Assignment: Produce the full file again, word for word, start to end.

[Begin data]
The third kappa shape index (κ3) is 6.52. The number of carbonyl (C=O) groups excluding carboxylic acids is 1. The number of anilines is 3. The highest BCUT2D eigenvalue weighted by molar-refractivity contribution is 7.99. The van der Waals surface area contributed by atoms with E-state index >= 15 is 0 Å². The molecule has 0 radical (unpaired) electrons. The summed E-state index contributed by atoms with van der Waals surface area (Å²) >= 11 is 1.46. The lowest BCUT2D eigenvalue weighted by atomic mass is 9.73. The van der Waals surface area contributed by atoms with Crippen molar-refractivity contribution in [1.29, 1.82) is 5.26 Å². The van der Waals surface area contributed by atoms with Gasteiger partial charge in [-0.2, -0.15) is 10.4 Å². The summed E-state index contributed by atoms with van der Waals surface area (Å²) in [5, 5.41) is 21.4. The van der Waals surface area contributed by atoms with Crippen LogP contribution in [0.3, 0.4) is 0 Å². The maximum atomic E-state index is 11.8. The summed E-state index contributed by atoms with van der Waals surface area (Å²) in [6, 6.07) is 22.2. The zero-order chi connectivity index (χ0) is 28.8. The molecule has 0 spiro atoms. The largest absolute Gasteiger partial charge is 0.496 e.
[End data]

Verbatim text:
The third kappa shape index (κ3) is 6.52. The number of carbonyl (C=O) groups excluding carboxylic acids is 1. The number of anilines is 3. The highest BCUT2D eigenvalue weighted by molar-refractivity contribution is 7.99. The van der Waals surface area contributed by atoms with E-state index >= 15 is 0 Å². The molecule has 0 radical (unpaired) electrons. The summed E-state index contributed by atoms with van der Waals surface area (Å²) >= 11 is 1.46. The lowest BCUT2D eigenvalue weighted by atomic mass is 9.73. The van der Waals surface area contributed by atoms with Crippen molar-refractivity contribution in [1.29, 1.82) is 5.26 Å². The van der Waals surface area contributed by atoms with Gasteiger partial charge in [-0.2, -0.15) is 10.4 Å². The summed E-state index contributed by atoms with van der Waals surface area (Å²) in [5, 5.41) is 21.4. The van der Waals surface area contributed by atoms with Crippen LogP contribution in [0.3, 0.4) is 0 Å². The maximum atomic E-state index is 11.8. The summed E-state index contributed by atoms with van der Waals surface area (Å²) in [6, 6.07) is 22.2. The zero-order chi connectivity index (χ0) is 28.8. The molecule has 0 spiro atoms. The largest absolute Gasteiger partial charge is 0.496 e.